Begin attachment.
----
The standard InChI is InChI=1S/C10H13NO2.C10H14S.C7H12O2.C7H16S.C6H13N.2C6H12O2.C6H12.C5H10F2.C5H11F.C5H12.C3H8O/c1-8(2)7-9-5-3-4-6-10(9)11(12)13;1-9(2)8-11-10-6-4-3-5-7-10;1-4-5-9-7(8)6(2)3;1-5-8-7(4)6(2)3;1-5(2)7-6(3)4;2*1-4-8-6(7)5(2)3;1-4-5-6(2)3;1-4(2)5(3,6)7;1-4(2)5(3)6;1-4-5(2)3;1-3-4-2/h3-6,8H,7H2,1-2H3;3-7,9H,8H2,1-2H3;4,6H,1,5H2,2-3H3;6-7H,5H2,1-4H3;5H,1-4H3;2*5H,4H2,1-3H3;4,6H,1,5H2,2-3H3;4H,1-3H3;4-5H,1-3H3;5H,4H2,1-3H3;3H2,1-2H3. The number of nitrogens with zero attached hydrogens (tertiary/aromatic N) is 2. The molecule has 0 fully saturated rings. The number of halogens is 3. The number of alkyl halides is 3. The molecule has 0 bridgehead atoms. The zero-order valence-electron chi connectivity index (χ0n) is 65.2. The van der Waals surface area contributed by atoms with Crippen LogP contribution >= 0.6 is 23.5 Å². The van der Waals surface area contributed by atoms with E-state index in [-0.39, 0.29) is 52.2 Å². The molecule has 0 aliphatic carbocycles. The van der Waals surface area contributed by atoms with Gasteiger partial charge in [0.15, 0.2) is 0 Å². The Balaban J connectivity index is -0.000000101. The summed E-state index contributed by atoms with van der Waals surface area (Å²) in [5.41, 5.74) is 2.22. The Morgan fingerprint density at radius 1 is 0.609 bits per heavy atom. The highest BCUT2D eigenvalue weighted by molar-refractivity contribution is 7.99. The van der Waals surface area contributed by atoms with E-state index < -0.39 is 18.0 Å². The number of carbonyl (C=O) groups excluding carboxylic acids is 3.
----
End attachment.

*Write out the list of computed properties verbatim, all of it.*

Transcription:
The standard InChI is InChI=1S/C10H13NO2.C10H14S.C7H12O2.C7H16S.C6H13N.2C6H12O2.C6H12.C5H10F2.C5H11F.C5H12.C3H8O/c1-8(2)7-9-5-3-4-6-10(9)11(12)13;1-9(2)8-11-10-6-4-3-5-7-10;1-4-5-9-7(8)6(2)3;1-5-8-7(4)6(2)3;1-5(2)7-6(3)4;2*1-4-8-6(7)5(2)3;1-4-5-6(2)3;1-4(2)5(3,6)7;1-4(2)5(3)6;1-4-5(2)3;1-3-4-2/h3-6,8H,7H2,1-2H3;3-7,9H,8H2,1-2H3;4,6H,1,5H2,2-3H3;6-7H,5H2,1-4H3;5H,1-4H3;2*5H,4H2,1-3H3;4,6H,1,5H2,2-3H3;4H,1-3H3;4-5H,1-3H3;5H,4H2,1-3H3;3H2,1-2H3. The number of nitrogens with zero attached hydrogens (tertiary/aromatic N) is 2. The molecule has 0 fully saturated rings. The number of halogens is 3. The number of alkyl halides is 3. The molecule has 0 bridgehead atoms. The zero-order valence-electron chi connectivity index (χ0n) is 65.2. The van der Waals surface area contributed by atoms with Crippen LogP contribution >= 0.6 is 23.5 Å². The van der Waals surface area contributed by atoms with E-state index in [-0.39, 0.29) is 52.2 Å². The molecule has 0 aliphatic carbocycles. The van der Waals surface area contributed by atoms with Gasteiger partial charge in [0.15, 0.2) is 0 Å². The Balaban J connectivity index is -0.000000101. The summed E-state index contributed by atoms with van der Waals surface area (Å²) in [5.41, 5.74) is 2.22. The Morgan fingerprint density at radius 1 is 0.609 bits per heavy atom. The highest BCUT2D eigenvalue weighted by molar-refractivity contribution is 7.99. The van der Waals surface area contributed by atoms with E-state index < -0.39 is 18.0 Å². The number of carbonyl (C=O) groups excluding carboxylic acids is 3.